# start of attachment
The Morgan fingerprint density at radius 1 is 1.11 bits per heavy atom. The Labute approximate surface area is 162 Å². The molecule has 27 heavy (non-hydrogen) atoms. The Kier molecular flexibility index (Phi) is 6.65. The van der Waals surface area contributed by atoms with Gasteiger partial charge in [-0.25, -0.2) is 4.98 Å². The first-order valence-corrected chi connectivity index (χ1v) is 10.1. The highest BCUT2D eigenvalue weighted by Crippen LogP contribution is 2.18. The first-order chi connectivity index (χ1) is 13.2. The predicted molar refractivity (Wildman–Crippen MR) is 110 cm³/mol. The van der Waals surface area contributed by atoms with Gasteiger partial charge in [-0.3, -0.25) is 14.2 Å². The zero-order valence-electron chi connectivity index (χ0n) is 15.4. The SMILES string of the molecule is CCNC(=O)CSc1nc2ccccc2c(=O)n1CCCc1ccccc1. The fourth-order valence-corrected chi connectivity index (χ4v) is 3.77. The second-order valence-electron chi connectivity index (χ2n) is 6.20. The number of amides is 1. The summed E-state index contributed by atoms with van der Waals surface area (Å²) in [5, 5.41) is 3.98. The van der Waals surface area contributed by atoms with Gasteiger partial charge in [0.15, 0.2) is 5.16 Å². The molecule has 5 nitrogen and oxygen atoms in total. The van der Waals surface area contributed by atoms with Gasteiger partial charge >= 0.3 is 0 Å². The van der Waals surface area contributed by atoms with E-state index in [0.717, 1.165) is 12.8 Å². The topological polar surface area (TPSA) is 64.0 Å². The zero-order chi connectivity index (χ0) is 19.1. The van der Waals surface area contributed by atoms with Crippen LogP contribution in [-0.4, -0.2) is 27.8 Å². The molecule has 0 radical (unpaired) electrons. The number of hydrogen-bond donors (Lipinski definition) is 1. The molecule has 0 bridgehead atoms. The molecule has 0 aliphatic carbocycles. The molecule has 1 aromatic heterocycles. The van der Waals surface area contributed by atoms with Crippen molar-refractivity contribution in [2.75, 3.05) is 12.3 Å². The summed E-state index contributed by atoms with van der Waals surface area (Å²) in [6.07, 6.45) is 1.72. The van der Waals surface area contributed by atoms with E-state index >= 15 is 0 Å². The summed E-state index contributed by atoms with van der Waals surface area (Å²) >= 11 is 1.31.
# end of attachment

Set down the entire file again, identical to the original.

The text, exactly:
The Morgan fingerprint density at radius 1 is 1.11 bits per heavy atom. The Labute approximate surface area is 162 Å². The molecule has 27 heavy (non-hydrogen) atoms. The Kier molecular flexibility index (Phi) is 6.65. The van der Waals surface area contributed by atoms with Gasteiger partial charge in [-0.25, -0.2) is 4.98 Å². The first-order valence-corrected chi connectivity index (χ1v) is 10.1. The highest BCUT2D eigenvalue weighted by Crippen LogP contribution is 2.18. The first-order chi connectivity index (χ1) is 13.2. The predicted molar refractivity (Wildman–Crippen MR) is 110 cm³/mol. The van der Waals surface area contributed by atoms with Gasteiger partial charge in [-0.3, -0.25) is 14.2 Å². The zero-order valence-electron chi connectivity index (χ0n) is 15.4. The SMILES string of the molecule is CCNC(=O)CSc1nc2ccccc2c(=O)n1CCCc1ccccc1. The fourth-order valence-corrected chi connectivity index (χ4v) is 3.77. The second-order valence-electron chi connectivity index (χ2n) is 6.20. The number of amides is 1. The summed E-state index contributed by atoms with van der Waals surface area (Å²) in [5, 5.41) is 3.98. The van der Waals surface area contributed by atoms with Gasteiger partial charge in [0.15, 0.2) is 5.16 Å². The molecule has 5 nitrogen and oxygen atoms in total. The van der Waals surface area contributed by atoms with Gasteiger partial charge >= 0.3 is 0 Å². The van der Waals surface area contributed by atoms with E-state index in [0.717, 1.165) is 12.8 Å². The topological polar surface area (TPSA) is 64.0 Å². The zero-order chi connectivity index (χ0) is 19.1. The van der Waals surface area contributed by atoms with Crippen LogP contribution in [-0.4, -0.2) is 27.8 Å². The molecule has 0 radical (unpaired) electrons. The number of hydrogen-bond donors (Lipinski definition) is 1. The molecule has 0 bridgehead atoms. The molecule has 0 aliphatic carbocycles. The molecule has 1 aromatic heterocycles. The van der Waals surface area contributed by atoms with Crippen molar-refractivity contribution in [2.75, 3.05) is 12.3 Å². The summed E-state index contributed by atoms with van der Waals surface area (Å²) in [6.07, 6.45) is 1.72. The van der Waals surface area contributed by atoms with E-state index >= 15 is 0 Å². The summed E-state index contributed by atoms with van der Waals surface area (Å²) >= 11 is 1.31.